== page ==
As winter sports become more popular with non-expert communities, there is growing pressure to identify high risk areas and to provide appropriate warning systems that non-experts can understand.  It is clear that real-time observations and local knowledge are key to identifying avalanche risk, however, this research shows that by combining different techniques and approaches, we can increase our knowledge and understanding of hazards such as avalanches, and provide essential risk information to previously unmonitored regions such as newly established winter sports resorts.

books_icon Mircea Voiculescu and Alexandru Onaca, 2013, Snow avalanche assessment in the Sinaia ski area (Bucegi Mountains, Southern Carpathians) using the dendrogeomorphology method, Area 45 109–122 doi: 10.1111/area.12003

60-world2 Four climbers die in Glencoe avalanche, The Independent, 20th January 2013

60-world2 SportScotland Avalanche Information Service, accessed on 18th January 2013

60-world2 The WSL Institute for Snow and Avalanche Research SLF, accessed on the 18th January 2013

Area Content Alert: 44, 2 (June 2012)

Cover image for Vol. 44 Issue 2The latest issue of Area (Volume 44, Issue 2, pages 134–268, June 2012) is available on Wiley Online Library.

Click past the break for a full list of articles in this issue.

Continue reading

Content Alert: New Articles (2nd March 2012)

These Early View articles are now available on Wiley Online Library.

Original Articles

Land degradation in Mediterranean urban areas: an unexplored link with planning?
Luca Salvati, Roberta Gemmiti and Luigi Perini
Article first published online: 24 FEB 2012 | DOI: 10.1111/j.1475-4762.2012.01083.x

Neoliberalising violence: of the exceptional and the exemplary in coalescing moments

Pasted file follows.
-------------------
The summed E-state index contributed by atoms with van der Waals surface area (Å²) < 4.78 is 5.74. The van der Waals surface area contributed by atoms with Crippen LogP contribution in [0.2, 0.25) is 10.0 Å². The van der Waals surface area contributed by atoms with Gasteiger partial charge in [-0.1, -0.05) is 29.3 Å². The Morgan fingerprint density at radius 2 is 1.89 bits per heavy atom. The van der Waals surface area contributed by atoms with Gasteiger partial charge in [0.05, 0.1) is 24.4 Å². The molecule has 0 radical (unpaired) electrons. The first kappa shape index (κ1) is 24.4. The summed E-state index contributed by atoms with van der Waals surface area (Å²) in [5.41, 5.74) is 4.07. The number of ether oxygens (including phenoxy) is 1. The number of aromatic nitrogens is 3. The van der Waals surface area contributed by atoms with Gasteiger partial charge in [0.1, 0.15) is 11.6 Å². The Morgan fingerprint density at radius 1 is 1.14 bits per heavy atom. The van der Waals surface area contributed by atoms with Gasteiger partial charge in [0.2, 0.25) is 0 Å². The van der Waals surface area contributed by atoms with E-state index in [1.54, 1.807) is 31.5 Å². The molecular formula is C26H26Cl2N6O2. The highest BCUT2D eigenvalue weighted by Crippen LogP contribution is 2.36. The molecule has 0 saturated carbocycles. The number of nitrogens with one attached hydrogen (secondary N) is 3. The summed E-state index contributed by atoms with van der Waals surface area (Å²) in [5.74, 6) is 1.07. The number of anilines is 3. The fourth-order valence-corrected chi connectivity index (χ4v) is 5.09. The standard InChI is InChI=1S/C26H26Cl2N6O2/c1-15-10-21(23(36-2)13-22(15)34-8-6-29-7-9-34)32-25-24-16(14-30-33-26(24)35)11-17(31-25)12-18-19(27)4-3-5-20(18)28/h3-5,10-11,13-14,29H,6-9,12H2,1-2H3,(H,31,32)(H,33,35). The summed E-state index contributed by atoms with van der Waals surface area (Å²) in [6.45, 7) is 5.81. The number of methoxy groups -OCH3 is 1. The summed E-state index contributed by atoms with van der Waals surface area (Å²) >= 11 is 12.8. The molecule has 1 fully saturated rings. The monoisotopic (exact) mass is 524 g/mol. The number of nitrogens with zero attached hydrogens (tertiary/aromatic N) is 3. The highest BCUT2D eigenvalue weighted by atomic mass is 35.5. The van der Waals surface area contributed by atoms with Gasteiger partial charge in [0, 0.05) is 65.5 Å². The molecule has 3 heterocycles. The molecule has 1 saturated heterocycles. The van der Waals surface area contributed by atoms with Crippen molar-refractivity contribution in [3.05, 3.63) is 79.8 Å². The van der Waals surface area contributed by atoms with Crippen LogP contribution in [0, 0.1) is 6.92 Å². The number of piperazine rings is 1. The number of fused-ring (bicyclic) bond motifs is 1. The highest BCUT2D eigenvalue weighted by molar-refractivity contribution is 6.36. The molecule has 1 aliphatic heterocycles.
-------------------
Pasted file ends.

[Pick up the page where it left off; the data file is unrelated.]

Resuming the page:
Simon Springer
Article first published online: 24 FEB 2012 | DOI: 10.1111/j.1475-4762.2012.01084.x

Who loses if flood risk is reduced: should we be concerned?
Edmund C Penning-Rowsell and Joanna Pardoe
Article first published online: 28 FEB 2012 | DOI: 10.1111/j.1475-4762.2012.01085.x

‘At the next junction, turn left’: attitudes towards Sat Nav use
Stephen Axon, Janet Speake and Kevin Crawford
Article first published online: 28 FEB 2012 | DOI: 10.1111/j.1475-4762.2012.01086.x

Original Articles

Scarcity, frontiers and development
Edward B Barbier
Article first published online: 24 FEB 2012 | DOI: 10.1111/j.1475-4959.2012.00462.x

Commentary

Beyond trial justice in the former Yugoslavia
Alex Jeffrey and Michaelina Jakala
Article first published online: 24 FEB 2012 | DOI: 10.1111/j.1475-4959.2012.00461.x

Floods should not mean disasters

by Ilan Kelman

Buildings in Moss' city centre in the floodplain (photograph by Ilan Kelman)

Looking back over past centuries, Norway, as with many other countries, has long experienced major river flood catastrophes. Several hundred died along the Gaula River in 1345. In eastern Norway in 1789, flooding killed over 70 people.

Fortunately, river flood deaths have been rarer in contemporary times though threats are still frequent. Most problems are property disruption and damage. Part of the reason is that we own more to be damaged.

Part of the reason is Norway’s tradition of managing rivers by relying on walls–dams, levees, and dikes. When (not if) a wall’s flood design limit is exceeded, the land behind it floods. People are unprepared because they thought that they would be protected.

Instead of forcibly separating people and water, why not let floodplains–called that for a reason–do their job? Let rivers behave as rivers, spreading out when it rains or when the snow melts. Use walls occasionally or as a part of flood risk reduction, but don’t rely on them for everything.

River floods are part of Norway’s environment. They are a natural process. When humans get in the way of floods, then disasters happen. We can stop disasters by permitting floods.

The author: Dr. Ilan Kelman is Senior Research Fellow, Center for International Climate and Environmental Research – Oslo (CICERO).

Kelman I and Rauken T 2012 The paradigm of structural engineering approaches for river flood risk reduction in Norway Area doi: 10.1111/j.1475-4762.2011.01074.x

Sandelson M 2011 Norway storms isolate thousands The Foreigner  27 December